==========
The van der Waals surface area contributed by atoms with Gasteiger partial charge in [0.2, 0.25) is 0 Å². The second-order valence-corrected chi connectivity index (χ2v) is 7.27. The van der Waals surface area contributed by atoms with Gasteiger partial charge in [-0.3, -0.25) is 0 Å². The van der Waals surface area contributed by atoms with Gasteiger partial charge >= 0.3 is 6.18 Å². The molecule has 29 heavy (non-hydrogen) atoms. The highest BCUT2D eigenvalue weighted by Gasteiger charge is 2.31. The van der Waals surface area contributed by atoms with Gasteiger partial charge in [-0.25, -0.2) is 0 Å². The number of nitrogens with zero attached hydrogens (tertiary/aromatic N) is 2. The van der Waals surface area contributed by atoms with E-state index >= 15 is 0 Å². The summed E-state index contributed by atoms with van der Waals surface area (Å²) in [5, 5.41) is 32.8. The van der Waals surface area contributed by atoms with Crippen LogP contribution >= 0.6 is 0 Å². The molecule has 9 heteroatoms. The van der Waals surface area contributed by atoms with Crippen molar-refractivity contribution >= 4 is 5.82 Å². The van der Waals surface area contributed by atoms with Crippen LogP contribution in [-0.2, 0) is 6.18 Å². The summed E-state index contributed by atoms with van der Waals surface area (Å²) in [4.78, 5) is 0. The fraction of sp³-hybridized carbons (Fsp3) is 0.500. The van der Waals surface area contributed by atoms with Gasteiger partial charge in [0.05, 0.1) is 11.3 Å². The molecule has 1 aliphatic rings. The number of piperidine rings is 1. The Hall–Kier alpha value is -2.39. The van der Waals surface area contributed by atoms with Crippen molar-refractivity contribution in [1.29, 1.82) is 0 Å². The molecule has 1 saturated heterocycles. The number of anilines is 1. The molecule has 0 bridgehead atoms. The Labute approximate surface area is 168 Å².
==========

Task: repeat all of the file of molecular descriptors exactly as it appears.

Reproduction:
The van der Waals surface area contributed by atoms with Gasteiger partial charge in [0.2, 0.25) is 0 Å². The second-order valence-corrected chi connectivity index (χ2v) is 7.27. The van der Waals surface area contributed by atoms with Gasteiger partial charge in [-0.3, -0.25) is 0 Å². The van der Waals surface area contributed by atoms with Gasteiger partial charge >= 0.3 is 6.18 Å². The molecule has 29 heavy (non-hydrogen) atoms. The highest BCUT2D eigenvalue weighted by Gasteiger charge is 2.31. The van der Waals surface area contributed by atoms with Gasteiger partial charge in [-0.25, -0.2) is 0 Å². The number of nitrogens with zero attached hydrogens (tertiary/aromatic N) is 2. The van der Waals surface area contributed by atoms with E-state index >= 15 is 0 Å². The summed E-state index contributed by atoms with van der Waals surface area (Å²) in [5, 5.41) is 32.8. The van der Waals surface area contributed by atoms with Crippen LogP contribution >= 0.6 is 0 Å². The molecule has 9 heteroatoms. The van der Waals surface area contributed by atoms with Crippen molar-refractivity contribution >= 4 is 5.82 Å². The van der Waals surface area contributed by atoms with Crippen LogP contribution in [-0.2, 0) is 6.18 Å². The summed E-state index contributed by atoms with van der Waals surface area (Å²) in [4.78, 5) is 0. The fraction of sp³-hybridized carbons (Fsp3) is 0.500. The van der Waals surface area contributed by atoms with Gasteiger partial charge in [0.05, 0.1) is 11.3 Å². The molecule has 1 aliphatic rings. The number of piperidine rings is 1. The Hall–Kier alpha value is -2.39. The van der Waals surface area contributed by atoms with Crippen molar-refractivity contribution in [1.29, 1.82) is 0 Å². The molecule has 1 saturated heterocycles. The number of anilines is 1. The molecule has 0 bridgehead atoms. The Labute approximate surface area is 168 Å².